Aliens watch out - a US astrobiologist has homed in on your star.
Astronomers are searching for Earth-like planets
It is the 37th brightest star in the constellation of Gemini to be precise, 42 light-years away from Earth and rather like our own Sun.
The star, 37 Gem, is top of a shortlist of the 30 most promising places to look for life drawn up by Maggie Turnbull of the University of Arizona in Tucson, US.
"This stable, middle-aged star is just a bit hotter and brighter than our Sun," she told New Scientist magazine.
"And if alien life is anywhere, it's likely to be there."
To come up with 37 Gem, she whittled down a list of 5,000 stars within 100 light-years of Earth.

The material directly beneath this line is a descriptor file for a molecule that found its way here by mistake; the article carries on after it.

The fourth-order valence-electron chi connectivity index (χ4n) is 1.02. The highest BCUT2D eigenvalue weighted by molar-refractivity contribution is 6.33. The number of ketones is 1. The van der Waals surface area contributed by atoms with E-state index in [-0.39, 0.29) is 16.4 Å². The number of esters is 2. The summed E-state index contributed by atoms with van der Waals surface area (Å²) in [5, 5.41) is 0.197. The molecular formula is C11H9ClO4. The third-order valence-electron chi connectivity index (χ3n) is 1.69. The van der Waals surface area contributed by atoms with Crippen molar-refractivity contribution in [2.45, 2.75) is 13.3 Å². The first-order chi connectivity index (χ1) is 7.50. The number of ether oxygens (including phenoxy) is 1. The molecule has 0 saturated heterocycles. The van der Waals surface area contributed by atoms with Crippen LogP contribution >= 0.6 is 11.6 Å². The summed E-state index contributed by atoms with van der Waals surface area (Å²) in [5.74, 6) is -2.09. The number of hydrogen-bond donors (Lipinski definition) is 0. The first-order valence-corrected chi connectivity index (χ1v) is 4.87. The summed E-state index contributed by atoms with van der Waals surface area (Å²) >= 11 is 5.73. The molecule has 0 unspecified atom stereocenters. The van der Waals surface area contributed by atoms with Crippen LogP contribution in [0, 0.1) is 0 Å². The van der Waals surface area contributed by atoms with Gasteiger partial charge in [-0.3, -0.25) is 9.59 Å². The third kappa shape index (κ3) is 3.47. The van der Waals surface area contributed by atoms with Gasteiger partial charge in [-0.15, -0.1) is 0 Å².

Young, violent stars were discarded as were those which look nothing like our Sun.
With so many to choose from, the obvious candidates are the nearest and most Sun-like.
The work is part of long-term plans to pinpoint other worlds capable of supporting life with deep-space telescopes.
The US space agency (Nasa) is launching its Terrestrial Planet Finder in the next decade or so, while the European Space Agency (Esa) plans to station a flotilla of telescopes called Darwin 1.5 million kilometres from Earth.
Dr Malcolm Fridlund, Darwin Project Scientist for Esa, says Turnbull's list covers those closest to Earth where Seti scientists could conceivably pick up a radio signal.
"Seti is a long-shot," he told BBC News Online, "but if you want to look for life you have to limit yourself to a small number of places; you can't look everywhere."